Coco Movie Review: Brilliantly illustrated fantasy that plays around
Coco is a brilliantly illustrated fantasy that plays around, quite smartly, with pathos, music, and comedy.
Director: Lee Unkrich, Adrian Molina
Cast: Gael García Bernal, Renee Victor, Benjamin Bratt, Anthony Gonzales, Ana Ofelia Murguia, Edward James Olmos, Sofía Espinosa, Jaime Camil, Alanna Ubach, Alfonso Arau, Luis Valdez, Selene Luna, Herbert Siguenza, Carla Medina
Disney's latest Oscar hopeful has family as its most homogenising theme, across a narrative that digs deep into Mexican Dia de Muertos (Day of the Dead) culture - when the spirits of the departed can supposedly visit their living relatives. The narrative focuses on Miguel's desire to find his great, great grandfather, Hector's love for his daughter, and the shared bond that develops between the two.
A still from 'Coco'
It's a brilliantly illustrated fantasy that plays around, quite smartly, with pathos, music and comedy. Death and the memories of the dying are the issues addressed here and it's done with a facility that makes it easy for the young ones to comprehend. Death is not that big scary end we expect, it's a smooth transition into an unknown that's brighter and far more fantastic than any ever experienced in the 'Live' world. Coco derives it's inspiration from Hayao Miyazaki's 'Spirited Away' and shares thematic references with Guillermo Del Toro's 'The Book Of Life.' Director Lee Unkrich's experience with child friendly adult themes (FindingNemo, Toy Story 3) holds him in good stead here.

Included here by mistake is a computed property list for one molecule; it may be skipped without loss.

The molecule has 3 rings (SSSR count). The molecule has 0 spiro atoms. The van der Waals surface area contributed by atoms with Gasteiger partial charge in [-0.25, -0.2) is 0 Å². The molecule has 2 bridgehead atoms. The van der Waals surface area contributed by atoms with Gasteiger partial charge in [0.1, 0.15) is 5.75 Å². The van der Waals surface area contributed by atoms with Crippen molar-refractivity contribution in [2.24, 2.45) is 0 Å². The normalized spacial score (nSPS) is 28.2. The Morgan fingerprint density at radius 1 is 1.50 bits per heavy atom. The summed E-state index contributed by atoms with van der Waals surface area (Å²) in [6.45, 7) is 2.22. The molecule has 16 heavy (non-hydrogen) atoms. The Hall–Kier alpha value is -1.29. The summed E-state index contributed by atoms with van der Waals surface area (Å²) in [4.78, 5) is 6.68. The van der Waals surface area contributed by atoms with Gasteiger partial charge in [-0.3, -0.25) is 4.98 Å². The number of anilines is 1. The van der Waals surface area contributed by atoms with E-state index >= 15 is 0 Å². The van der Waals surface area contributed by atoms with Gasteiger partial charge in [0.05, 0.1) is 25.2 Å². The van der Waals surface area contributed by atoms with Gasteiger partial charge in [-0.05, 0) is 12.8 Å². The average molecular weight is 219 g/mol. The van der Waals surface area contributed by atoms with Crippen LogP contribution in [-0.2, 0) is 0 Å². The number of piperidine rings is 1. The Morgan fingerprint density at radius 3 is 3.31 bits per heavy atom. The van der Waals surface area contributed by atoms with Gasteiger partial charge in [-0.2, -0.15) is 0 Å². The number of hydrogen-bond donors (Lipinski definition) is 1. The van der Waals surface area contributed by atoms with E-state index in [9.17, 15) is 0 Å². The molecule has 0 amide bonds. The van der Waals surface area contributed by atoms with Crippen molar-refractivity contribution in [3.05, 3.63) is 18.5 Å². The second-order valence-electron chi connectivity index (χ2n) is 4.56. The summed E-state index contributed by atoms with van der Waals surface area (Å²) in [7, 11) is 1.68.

Music has been banned in the Rivera household, ever since Mama Imelda (Alanna Ubach) was abandoned by her musician husband, leaving her to raise Coco all by herself. Coco in fact, is not the main character here - it's Miguel (Anthony Gonzalez) who commands the narrative length and it's his desire to be a musician like his idol Ernesto De Cruz (Benjamin Bratt) - believing him to be his great great grandfather. Since the film is about staying alive in the minds of those we leave behind after death, it's Coco's fading memories of her father that need saving.
The film's attempt to highlight Mexican culture is no doubt laudable. The songs though, an integral part of such animation musicals, are not really hummable or memorable. Miguel and the entire Rivera clan, (sidekick included) are huggable. The spirit animals that can fly in the afterlife look wondrous too. The villain while not bloodthirsty, has ambition driving his dastardliness. The animation and colour schema is eye-pleasing. The 3D aspect is not much of an add-on, even though it's now become a sort of standard bearer for animation films. The few drawbacks notwithstanding, this is one of Disney-Pixar's better efforts of late!
Watch 'Coco' Trailer
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